Presentation on theme: "Wiltshire RE Starter Stimulus"— Presentation transcript:
1Wiltshire RE Starter Stimulus Starter ideas for the following key question from the 2011 Agreed Syllabus:KS2 10 Why do some people believe in life after death and what difference does it make?This resource aims to provide some stimulus images and ideas to help pupils begin to address the above question.It links to the following learning outcomes from p58 of the syllabus:Pupils can:Identify some mysterious and puzzling questions that religions help some people to find answers to.Ask questions and suggest answers to the question, “What happens when we die?”, in the context of religious and non-religious beliefsExplain how different beliefs about what happens when we die may cause people to live their life in different waysMany of the slides have notes to give suggestions for use. Look at the slide show in Normal mode and look for the notes at the bottom of the page.Appendix U in the Wiltshire Agreed Syllabus 2011 gives a careful outline of classroom activities to support this unit. This starter resource complements the activities found there.Note the need to be careful with any pupils who may have been bereaved recently, but also that this is a sensitive subject.Some possible learning outcomes from this resource:L3I can describe Hindu belief in reincarnation and Christian beliefs about life after death.I can ask some questions of my own about life after death and suggest two different answers to the questions.L4I can describe how belief in life after death might have an impact on the way someone lives their life.I can express my own ideas about life and death referring to tow ideas from religions or beliefs I have studied
2Look at the picture on the next slide. Pause for a moment: How does it makes you feel?What does it make you think about?FeelingsThoughtsThe purpose of this stimulus is to provoke pupils into raising questions.Giving pupils a few minutes of silent reflection to record thoughts and feelings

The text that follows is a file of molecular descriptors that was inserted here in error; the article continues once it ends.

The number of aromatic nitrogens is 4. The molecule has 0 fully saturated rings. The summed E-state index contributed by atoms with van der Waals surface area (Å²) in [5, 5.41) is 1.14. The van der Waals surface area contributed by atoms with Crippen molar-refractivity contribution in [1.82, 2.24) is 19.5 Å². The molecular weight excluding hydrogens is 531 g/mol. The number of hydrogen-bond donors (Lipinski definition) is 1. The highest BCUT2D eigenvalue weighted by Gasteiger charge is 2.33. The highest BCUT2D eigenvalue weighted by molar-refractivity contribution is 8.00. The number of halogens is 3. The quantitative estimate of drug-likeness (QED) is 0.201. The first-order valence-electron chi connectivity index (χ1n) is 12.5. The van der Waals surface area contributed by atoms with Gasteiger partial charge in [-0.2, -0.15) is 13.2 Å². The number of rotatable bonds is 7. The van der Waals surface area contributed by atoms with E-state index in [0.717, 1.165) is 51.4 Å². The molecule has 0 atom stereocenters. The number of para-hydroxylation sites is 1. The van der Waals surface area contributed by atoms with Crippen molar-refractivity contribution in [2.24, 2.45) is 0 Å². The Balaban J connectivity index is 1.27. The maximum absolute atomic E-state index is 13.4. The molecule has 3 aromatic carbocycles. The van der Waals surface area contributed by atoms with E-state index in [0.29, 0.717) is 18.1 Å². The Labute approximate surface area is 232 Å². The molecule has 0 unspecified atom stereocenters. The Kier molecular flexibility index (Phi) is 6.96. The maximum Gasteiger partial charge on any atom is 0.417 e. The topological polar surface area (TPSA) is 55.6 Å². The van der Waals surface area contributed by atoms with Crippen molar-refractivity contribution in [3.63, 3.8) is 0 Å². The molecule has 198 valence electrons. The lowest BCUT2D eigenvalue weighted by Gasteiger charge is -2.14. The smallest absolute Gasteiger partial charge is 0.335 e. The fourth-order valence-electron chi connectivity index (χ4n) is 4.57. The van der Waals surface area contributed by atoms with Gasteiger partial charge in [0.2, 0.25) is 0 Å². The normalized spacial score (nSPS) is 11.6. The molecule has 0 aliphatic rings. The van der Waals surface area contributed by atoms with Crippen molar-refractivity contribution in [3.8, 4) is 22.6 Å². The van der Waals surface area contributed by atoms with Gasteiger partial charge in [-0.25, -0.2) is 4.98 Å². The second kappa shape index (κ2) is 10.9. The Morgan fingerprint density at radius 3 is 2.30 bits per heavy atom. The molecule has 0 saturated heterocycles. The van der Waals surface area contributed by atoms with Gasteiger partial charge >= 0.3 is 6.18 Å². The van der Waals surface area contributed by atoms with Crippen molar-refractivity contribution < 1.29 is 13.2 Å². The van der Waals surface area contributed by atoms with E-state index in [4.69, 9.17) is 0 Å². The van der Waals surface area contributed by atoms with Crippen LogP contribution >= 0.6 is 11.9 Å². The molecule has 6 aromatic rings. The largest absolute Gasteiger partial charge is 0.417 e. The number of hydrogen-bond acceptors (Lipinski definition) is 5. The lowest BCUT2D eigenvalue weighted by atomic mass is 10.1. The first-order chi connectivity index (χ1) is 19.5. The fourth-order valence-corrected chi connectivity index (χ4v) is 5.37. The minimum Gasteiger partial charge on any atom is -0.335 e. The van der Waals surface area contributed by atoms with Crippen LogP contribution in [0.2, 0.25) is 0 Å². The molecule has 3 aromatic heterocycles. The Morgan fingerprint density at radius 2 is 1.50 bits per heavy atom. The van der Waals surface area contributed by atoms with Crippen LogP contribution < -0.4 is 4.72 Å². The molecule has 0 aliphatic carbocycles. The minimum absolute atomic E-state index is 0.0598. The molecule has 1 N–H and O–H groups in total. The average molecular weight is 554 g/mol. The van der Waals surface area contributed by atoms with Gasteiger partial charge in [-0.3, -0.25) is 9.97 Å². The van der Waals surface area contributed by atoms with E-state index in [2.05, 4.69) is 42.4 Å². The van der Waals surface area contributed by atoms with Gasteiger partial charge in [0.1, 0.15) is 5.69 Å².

3Give pupils time to reflect on this image Give pupils time to reflect on this image. You may have a discussion as a class. Give pupils the option of not contributing if they prefer. Use this discussion to lead in to the raising of questions.
4Are they big questions or little questions? Questions, Questions…Write down any questions you have, following your thinking and talking.Are they big questions or little questions?Which two questions are your class’s BIGGEST big questions?Pupils to work individually, then in pairs to share questions and begin analysing them.Sort them into little questions (Where is this? What is it? Who is it for? – ones with straightforward answers, even if you don’t know the answer) and big questions (e.g. why do we have to die? Does anything happen after we die? Why do people remember with stones like this? – questions that do not have simple answers, perhaps ending with a mystery that we may never be able to answer definitely).Pupils choose their two most important BIG questions; then groups of 4 to select their top 2 out of the 4; then share them with the rest of the class.Note down the big questions – ask pupils for any answers they might have.
5Gone to the great ……… in the sky Gone to meet her Maker People don’t always like to face the idea of death directly. They use euphemisms – terms that make “death” sound slightly better. Below are some euphemisms. See if you can add any more ideas:Passed onPopped his clogsGone to the other sideKicked the bucketGone to the great ……… in the skyGone to meet her MakerBreathed his lastGone to heavenAsk pupils to see if they can sort the statements into groups. Two key groups are those that suggest there is something else that happens after death, and those that suggest this life is it. Some more brutal euphemisms include “feeding the worms” or “dead as a doornail”. These suggest that death is the end. Use these differences as an introduction to the next slide.